About

Creativity is A Gift

I have a creative nature. Always exploring and trying new things. 

My art is often sparked in the heart by a piece of music, a writing, a photo or a personal experience.  Much of my original art starts with a vision while meditating, standing in the shower, sitting in nature or dropping off to sleep.

It’s a Divine Gift to Be Creative!

Canadian Artist, Linda Diane Taylor describes her art as taking an idea or a vision to the canvas and molding colour and dimension to create a message, a question or an emotion. Her influences come from the old master oil painters, tribal designs and visions. Her style is eclectic, ever changing and developing.

In her portfolio you’ll find amazing abstracts, pet portraits, personal portraits, ideas from visions, tribal designs and copies of old masters.

She makes drums for other artists to paint and develops her own designs and personal designs for others.

If you visit you’ll see crafting and wastes turned into high quality art.

In the late nineties she painted indoor wall and ceiling murals paintings in the homes of the ‘Street of Dreams’ in Coquitlam, British Columbia. From 2010-2014 she volunteered for Lions International. She recruited artists and oversaw the art projects  of the Birch Bay Hostel.

  • Art Education: Fraser Valley Academy of Art 1985-1987 under the direction of Atelier Sandor Meszaros.
  • Self taught through experimentation, extensive research and travel throughout US, Canada, Europe and South America.
  • Art as Therapy: Study of Art Therapy through Vancouver Counseling and Hypnotherapy Institute 1989.
  • Drum Making taught by Native American Dene and Metis Elders.
Linda Diane Taylor
I wasn’t always an artist. Some thought I’d never be.
In my early years of school I was often scolded for being creative and not paying attention.  My mind took me to far away lands and imaginary places.  My grade 5 teacher told me I couldn’t be an artist. She gave us a poinsettia picture to trace and paint. It was a simple line drawing. I put flare into it, a lot of flare. The teacher was angry and declared I could never be an artist because I didn’t follow directions.
 
I learned to filter my creativity. I didn’t do any drawing or painting until I started working as a Registered Nurse at MSA hospital in 1977.
 
On quiet nights Nurses find things to do, like cleaning. I was going through a cluttered cupboard and found some paints. My creative mind kicked in and decided to decorate the windows for Christmas. Over the next couple of weeks I painted Christmas Scenes on the third floor windows. About 16 in all. These were the days when you didn’t need many levels of permission.. The patients and coworkers approved.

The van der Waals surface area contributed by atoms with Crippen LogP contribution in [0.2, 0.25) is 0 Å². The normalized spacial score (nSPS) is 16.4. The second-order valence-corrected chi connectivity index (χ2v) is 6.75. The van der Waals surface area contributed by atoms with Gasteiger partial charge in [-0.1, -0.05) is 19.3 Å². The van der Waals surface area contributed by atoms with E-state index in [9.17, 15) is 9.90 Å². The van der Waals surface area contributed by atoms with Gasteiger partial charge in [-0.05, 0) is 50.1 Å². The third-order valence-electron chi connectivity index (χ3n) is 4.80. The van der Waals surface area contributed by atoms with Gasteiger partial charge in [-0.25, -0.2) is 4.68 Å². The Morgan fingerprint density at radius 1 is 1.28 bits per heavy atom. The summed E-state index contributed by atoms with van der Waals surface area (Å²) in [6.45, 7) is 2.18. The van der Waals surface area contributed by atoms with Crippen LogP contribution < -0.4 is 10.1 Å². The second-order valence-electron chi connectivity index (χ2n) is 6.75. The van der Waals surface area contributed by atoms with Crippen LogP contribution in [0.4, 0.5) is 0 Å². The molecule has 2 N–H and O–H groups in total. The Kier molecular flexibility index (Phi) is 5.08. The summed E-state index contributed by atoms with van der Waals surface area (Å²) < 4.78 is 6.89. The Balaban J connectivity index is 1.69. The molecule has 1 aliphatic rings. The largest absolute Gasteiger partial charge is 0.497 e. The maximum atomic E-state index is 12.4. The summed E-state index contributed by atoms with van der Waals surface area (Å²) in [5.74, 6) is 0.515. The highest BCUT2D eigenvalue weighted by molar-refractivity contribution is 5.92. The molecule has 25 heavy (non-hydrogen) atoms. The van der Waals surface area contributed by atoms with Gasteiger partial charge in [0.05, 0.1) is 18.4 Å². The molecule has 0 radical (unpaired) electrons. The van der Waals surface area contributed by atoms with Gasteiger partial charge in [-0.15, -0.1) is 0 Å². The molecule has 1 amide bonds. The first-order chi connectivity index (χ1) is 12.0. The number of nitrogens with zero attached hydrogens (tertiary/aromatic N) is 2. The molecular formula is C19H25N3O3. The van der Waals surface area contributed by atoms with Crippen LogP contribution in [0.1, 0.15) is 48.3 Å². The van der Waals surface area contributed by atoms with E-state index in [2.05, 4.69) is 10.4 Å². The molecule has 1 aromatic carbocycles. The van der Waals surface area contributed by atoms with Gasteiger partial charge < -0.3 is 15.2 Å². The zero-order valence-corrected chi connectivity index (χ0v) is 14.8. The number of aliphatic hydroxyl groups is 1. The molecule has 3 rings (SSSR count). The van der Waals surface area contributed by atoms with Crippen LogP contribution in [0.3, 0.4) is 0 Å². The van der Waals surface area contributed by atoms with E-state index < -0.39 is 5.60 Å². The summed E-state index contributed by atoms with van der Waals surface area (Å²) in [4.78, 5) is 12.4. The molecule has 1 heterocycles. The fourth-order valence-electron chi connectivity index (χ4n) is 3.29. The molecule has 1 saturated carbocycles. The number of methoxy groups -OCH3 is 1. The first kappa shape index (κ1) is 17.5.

One morning the head nurse Sadie Harper called me to her office. Getting called into the Head Nurses office usually meant trouble. Sadie looked at me and boldly stated You are an Artist. I denied such a thing. Told her I could never be an artist- visions of my grade five teacher scolding me ran through my head. She persisted. You are an artist!
 
She invited me to the art school she attended. For the next three years, I attended Fraser Valley Academy of Arts. Atelier Sandor Mezaros had an very interesting set up and I often think about how I would love to do as he did. The school was open 7 days a week from 7 an tuik 11. You paid a monthly fee and came as often as you liked. I could work and take care of my family.
 
Sandor taught by apprenticeship. I spent most of my first months there preparing canvas, and making paint and mediums from scratch. and helping other artists. He had us study the old masters and produce copies. to study the old masters. I became quite good at copies of renaissance painters.
 
I worked on Murals for the Street and Dreams in Coquitlam B.C. and worked as a nurse and painted in my down time.
 
In the late nineties I learned to combine art with therapy. I became a certified counsellor and hypnotherapist. I incorporated art into workshops and the provincial day treatment program. I learned and taught drum making while exploring my native heritage. while working at the Quesnel Friendship Centre and Nenqayni Treatment Centre.
 
I like to experiment so one day I might paint in oils, another acrylics and then I do something more crafty. I might try using unconventional art materials and constructions products. Upcycling is a newer interest.
 
Much of my original Art I have given away. I’ve donated to
Lions , Rotary Animal Rights and Welfare groups, Women’s and Youth Organizations.
 
It is only recently that I have thought about making a living creating art. Art and crafts put me into a Happy Place.
 
Serious health issues really knocked me down between 2014-2019. I spend long periods of time in hospital. I didn’t have the strength to paint at my my easel for long.
 
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